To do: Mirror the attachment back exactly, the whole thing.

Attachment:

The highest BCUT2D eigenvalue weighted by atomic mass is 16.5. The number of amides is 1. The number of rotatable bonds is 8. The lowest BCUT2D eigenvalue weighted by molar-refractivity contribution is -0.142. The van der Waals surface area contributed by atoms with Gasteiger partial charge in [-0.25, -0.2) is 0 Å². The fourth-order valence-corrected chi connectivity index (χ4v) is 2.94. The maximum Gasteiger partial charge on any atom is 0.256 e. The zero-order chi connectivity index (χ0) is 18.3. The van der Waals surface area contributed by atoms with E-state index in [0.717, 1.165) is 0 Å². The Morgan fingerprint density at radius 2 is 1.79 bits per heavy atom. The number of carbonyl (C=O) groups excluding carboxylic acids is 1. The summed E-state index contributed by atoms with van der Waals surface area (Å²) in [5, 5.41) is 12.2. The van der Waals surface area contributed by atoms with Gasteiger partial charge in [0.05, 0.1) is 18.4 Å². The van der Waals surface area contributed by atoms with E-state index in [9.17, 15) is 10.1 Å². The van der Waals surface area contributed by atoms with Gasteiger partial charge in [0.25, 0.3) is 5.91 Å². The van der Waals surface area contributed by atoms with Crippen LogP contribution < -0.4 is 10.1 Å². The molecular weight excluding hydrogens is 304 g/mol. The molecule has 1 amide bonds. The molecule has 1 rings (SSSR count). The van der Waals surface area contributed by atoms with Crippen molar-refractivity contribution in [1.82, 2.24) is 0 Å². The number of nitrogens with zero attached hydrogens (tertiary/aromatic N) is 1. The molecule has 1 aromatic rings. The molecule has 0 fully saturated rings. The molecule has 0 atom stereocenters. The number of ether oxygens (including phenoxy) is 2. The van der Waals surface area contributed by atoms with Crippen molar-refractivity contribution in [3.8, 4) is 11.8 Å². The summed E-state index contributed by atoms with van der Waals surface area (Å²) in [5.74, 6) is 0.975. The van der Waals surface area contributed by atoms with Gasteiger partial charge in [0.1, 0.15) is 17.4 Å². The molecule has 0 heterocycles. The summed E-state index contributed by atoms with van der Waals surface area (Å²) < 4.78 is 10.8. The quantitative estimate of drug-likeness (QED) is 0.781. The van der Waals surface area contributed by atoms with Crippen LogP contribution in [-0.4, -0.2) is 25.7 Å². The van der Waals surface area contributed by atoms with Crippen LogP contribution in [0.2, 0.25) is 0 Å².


The highest BCUT2D eigenvalue weighted by atomic mass is 16.5. The number of amides is 1. The number of rotatable bonds is 8. The lowest BCUT2D eigenvalue weighted by molar-refractivity contribution is -0.142. The van der Waals surface area contributed by atoms with Gasteiger partial charge in [-0.25, -0.2) is 0 Å². The fourth-order valence-corrected chi connectivity index (χ4v) is 2.94. The maximum Gasteiger partial charge on any atom is 0.256 e. The zero-order chi connectivity index (χ0) is 18.3. The van der Waals surface area contributed by atoms with E-state index in [0.717, 1.165) is 0 Å². The Morgan fingerprint density at radius 2 is 1.79 bits per heavy atom. The number of carbonyl (C=O) groups excluding carboxylic acids is 1. The summed E-state index contributed by atoms with van der Waals surface area (Å²) in [5, 5.41) is 12.2. The van der Waals surface area contributed by atoms with Gasteiger partial charge in [0.05, 0.1) is 18.4 Å². The van der Waals surface area contributed by atoms with E-state index in [9.17, 15) is 10.1 Å². The van der Waals surface area contributed by atoms with Gasteiger partial charge in [0.25, 0.3) is 5.91 Å². The van der Waals surface area contributed by atoms with Crippen LogP contribution < -0.4 is 10.1 Å². The molecular weight excluding hydrogens is 304 g/mol. The molecule has 1 amide bonds. The molecule has 1 rings (SSSR count). The van der Waals surface area contributed by atoms with Crippen molar-refractivity contribution in [1.82, 2.24) is 0 Å². The number of nitrogens with zero attached hydrogens (tertiary/aromatic N) is 1. The molecule has 1 aromatic rings. The molecule has 0 fully saturated rings. The molecule has 0 atom stereocenters. The number of ether oxygens (including phenoxy) is 2. The van der Waals surface area contributed by atoms with Crippen molar-refractivity contribution in [3.8, 4) is 11.8 Å². The summed E-state index contributed by atoms with van der Waals surface area (Å²) in [5.74, 6) is 0.975. The van der Waals surface area contributed by atoms with Gasteiger partial charge in [0.1, 0.15) is 17.4 Å². The molecule has 0 heterocycles. The summed E-state index contributed by atoms with van der Waals surface area (Å²) < 4.78 is 10.8. The quantitative estimate of drug-likeness (QED) is 0.781. The van der Waals surface area contributed by atoms with Crippen LogP contribution in [-0.4, -0.2) is 25.7 Å². The van der Waals surface area contributed by atoms with Crippen LogP contribution in [0.2, 0.25) is 0 Å².